Academic year 2019/20
1. The UK and the EU reach a deal, which would enable the UK to stay in Erasmus+ until the end of the current programme cycle in 2020/21.
This would mean that there are no changes to Erasmus+ in Academic Year 2019/20 and student mobility can go ahead without disruption.
2. The UK leaves the EU on 29 March 2019 without a deal.
Leaving the EU without a deal in March 2019 may have an impact on students planning to go abroad in Academic Year 2019/20. In the event of a no-deal Brexit, the government as well as the University are considering the potential impact and are taking actions to mitigate the risks.
Erasmus+ partnerships with European institutions
It is unclear if Erasmus+ inter-institutional agreements with European partner universities, which need to be in place to undertake a period of funded study abroad, would still be valid in a no-deal scenario. The University of Portsmouth is contacting partner institutions to develop measures to continue collaboration and exchanges in the case of a no-deal. We will make every possible effort to continue offering study abroad places at partner institutions for our degree programmes, especially for those that have an element of mandatory mobility.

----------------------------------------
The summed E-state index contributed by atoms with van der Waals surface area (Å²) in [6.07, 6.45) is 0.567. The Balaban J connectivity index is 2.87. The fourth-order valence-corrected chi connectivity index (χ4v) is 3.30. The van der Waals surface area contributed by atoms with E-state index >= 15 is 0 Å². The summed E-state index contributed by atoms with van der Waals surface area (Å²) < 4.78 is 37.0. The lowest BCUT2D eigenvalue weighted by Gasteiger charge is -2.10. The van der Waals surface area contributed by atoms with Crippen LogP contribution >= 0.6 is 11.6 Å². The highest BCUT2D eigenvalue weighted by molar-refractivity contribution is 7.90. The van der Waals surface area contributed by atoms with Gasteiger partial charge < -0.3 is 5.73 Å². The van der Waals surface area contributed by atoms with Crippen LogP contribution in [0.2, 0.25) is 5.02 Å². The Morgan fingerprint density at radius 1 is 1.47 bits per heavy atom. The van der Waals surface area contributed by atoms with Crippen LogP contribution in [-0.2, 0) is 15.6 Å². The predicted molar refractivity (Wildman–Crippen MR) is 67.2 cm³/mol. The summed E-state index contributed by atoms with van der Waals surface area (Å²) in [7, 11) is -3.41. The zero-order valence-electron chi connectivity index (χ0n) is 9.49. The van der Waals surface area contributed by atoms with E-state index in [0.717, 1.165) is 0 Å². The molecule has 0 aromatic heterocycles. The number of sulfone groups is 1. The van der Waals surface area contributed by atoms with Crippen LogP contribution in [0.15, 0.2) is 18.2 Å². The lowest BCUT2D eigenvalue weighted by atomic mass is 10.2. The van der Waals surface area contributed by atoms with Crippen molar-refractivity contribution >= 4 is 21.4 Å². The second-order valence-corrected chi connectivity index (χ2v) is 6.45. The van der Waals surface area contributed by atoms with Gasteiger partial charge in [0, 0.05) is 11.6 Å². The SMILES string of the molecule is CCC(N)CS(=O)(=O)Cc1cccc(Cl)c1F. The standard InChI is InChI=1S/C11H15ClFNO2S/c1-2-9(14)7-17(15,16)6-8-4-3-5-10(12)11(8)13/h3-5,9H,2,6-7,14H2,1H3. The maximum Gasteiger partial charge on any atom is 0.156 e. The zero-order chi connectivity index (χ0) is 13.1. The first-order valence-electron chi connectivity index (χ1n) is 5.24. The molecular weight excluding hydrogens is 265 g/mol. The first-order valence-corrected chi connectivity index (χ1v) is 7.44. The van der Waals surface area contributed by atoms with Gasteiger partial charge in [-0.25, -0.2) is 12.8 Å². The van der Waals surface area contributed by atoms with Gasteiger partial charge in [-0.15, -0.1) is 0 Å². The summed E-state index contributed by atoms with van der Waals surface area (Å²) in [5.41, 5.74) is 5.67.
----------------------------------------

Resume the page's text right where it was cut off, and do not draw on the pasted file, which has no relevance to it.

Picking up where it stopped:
The Government on 29 January 2019 published a new technical notice on Erasmus+ in the event of a no-deal.
The UK government will only provide funding to cover Erasmus + grants awarded after the date of Brexit if the European Commission agrees to enable the UK to remain in the programme and be eligible for funding. Although not explicit, the implication is that there would be no UK government funding to replace Erasmus+ in a no deal scenario if the UK government is unsuccessful in negotiating access to the Erasmus+ programme.
The University of Portsmouth has therefore committed to guarantee funding for students planning to go abroad on an Erasmus+ placement for those placements that are a mandatory part of student courses until May 2020.